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The BeaverIts Life and Impact$
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Dietland Muller-Schwarze

Print publication date: 2011

Print ISBN-13: 9780801450105

Published to Cornell Scholarship Online: August 2016

DOI: 10.7591/cornell/9780801450105.001.0001

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Families as Social Units

Families as Social Units

Chapter:
(p.30) Chapter 5 Families as Social Units
Source:
The Beaver
Author(s):

Dietland Müller-Schwarze

Publisher:
Cornell University Press
DOI:10.7591/cornell/9780801450105.003.0005

This chapter provides an overview of the family as the basic social unit of beaver society. A beaver family consists of the parents, the young of the year, and yearlings. Two-year-olds may or may not be present; they usually leave or are expelled when or before a new litter is born. On average, there are two kits of the year and two yearlings, so that a typical family on a reasonably good site numbers about six members, provided there is no trapping or other disturbance to the colony. This chapter discusses beaver family size and composition, lodge use and site defense, home range, behavior inside the lodge, and parenting. It shows that beavers rely on chemical secretions to recognize family members, which is important in coordination of social behavior, separation of roles, and defense against invading beavers. It also considers the division of labor in the beaver colony.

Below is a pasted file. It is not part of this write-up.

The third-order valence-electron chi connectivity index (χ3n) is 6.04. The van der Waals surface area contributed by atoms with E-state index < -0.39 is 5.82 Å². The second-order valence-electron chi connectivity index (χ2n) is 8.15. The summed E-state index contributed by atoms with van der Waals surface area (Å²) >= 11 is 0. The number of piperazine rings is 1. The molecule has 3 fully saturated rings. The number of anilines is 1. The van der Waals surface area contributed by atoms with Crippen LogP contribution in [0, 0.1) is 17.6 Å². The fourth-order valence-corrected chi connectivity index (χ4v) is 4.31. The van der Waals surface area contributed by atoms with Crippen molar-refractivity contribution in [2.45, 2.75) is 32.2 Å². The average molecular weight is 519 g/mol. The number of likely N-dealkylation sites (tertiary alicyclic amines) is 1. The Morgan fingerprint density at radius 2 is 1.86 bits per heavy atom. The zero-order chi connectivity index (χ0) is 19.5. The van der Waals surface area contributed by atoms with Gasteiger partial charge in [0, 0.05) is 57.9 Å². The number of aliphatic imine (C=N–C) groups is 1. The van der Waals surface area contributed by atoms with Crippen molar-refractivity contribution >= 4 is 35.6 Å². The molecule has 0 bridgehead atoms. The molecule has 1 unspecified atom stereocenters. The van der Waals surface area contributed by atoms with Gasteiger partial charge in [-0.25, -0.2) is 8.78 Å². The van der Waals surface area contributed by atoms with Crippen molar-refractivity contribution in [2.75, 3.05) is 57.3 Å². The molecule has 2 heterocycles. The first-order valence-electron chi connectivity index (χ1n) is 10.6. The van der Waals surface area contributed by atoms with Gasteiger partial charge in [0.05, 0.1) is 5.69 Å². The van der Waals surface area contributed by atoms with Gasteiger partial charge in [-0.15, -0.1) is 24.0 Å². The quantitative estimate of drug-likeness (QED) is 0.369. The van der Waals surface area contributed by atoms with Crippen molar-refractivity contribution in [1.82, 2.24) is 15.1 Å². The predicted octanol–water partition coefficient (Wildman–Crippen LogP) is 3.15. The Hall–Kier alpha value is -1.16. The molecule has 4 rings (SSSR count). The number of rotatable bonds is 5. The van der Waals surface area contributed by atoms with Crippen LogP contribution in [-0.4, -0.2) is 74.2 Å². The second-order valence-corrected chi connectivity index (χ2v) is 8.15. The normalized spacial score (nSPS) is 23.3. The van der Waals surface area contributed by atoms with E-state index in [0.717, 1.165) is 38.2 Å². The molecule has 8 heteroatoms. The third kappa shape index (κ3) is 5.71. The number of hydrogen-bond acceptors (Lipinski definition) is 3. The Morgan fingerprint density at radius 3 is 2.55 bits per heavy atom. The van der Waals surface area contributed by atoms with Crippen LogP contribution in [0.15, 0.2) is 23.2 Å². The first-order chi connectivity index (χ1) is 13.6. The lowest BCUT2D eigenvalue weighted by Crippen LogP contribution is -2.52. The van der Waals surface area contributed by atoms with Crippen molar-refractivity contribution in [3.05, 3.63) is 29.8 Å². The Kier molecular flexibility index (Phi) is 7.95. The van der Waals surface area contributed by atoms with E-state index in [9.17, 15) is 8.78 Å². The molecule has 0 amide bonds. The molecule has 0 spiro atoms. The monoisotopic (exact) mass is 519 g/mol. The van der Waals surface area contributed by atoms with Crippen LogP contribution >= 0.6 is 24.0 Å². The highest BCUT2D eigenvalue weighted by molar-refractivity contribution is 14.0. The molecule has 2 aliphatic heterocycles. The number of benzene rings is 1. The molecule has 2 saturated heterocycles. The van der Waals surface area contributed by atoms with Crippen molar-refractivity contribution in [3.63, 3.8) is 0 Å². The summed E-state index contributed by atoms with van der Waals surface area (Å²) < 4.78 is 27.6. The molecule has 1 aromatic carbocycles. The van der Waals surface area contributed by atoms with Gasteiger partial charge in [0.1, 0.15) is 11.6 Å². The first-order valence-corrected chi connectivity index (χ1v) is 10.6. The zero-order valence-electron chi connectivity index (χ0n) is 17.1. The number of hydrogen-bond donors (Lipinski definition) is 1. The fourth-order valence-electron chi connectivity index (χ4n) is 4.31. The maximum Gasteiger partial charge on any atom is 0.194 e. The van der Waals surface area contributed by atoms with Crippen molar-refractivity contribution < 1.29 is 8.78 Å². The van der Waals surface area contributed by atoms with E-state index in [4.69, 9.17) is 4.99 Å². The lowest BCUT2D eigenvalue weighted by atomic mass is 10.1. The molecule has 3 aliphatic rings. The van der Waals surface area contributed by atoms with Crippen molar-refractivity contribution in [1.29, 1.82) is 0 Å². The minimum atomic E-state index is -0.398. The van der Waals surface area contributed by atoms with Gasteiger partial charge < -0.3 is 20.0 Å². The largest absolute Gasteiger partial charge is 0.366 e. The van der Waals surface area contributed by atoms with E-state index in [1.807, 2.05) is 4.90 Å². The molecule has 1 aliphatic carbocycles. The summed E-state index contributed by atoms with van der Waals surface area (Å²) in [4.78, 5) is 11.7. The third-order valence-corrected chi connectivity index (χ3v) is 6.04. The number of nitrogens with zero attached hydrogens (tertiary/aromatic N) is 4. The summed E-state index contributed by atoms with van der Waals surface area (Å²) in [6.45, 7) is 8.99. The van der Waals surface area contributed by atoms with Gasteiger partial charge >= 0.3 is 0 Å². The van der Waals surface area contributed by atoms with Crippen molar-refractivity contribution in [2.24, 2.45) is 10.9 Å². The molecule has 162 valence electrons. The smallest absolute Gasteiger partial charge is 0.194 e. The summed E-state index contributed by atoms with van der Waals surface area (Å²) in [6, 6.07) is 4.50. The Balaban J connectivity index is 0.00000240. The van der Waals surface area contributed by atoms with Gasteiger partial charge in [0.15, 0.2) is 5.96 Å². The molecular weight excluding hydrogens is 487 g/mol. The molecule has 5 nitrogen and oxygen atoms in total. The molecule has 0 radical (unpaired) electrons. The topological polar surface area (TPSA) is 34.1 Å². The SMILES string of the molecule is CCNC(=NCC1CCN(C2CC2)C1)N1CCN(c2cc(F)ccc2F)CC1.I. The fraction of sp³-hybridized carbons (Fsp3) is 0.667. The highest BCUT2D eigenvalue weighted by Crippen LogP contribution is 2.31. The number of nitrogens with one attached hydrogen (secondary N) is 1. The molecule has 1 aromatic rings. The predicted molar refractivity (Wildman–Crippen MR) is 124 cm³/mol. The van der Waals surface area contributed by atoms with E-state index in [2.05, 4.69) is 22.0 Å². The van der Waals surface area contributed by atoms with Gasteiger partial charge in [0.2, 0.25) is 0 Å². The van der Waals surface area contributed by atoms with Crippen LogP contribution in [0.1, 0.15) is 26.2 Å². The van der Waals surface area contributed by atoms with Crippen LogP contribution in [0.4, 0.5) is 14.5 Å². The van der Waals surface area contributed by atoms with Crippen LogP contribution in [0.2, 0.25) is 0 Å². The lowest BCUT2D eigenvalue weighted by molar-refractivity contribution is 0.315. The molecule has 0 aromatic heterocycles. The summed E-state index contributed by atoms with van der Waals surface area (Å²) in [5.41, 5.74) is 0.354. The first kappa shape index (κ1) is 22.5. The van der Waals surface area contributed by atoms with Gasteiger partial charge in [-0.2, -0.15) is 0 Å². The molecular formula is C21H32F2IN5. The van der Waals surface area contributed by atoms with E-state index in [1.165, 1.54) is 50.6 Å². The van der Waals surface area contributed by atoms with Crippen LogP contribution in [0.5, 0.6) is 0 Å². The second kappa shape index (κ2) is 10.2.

Keywords:   family size, beaver, lodge, defense, home range, parenting, social behavior, division of labor

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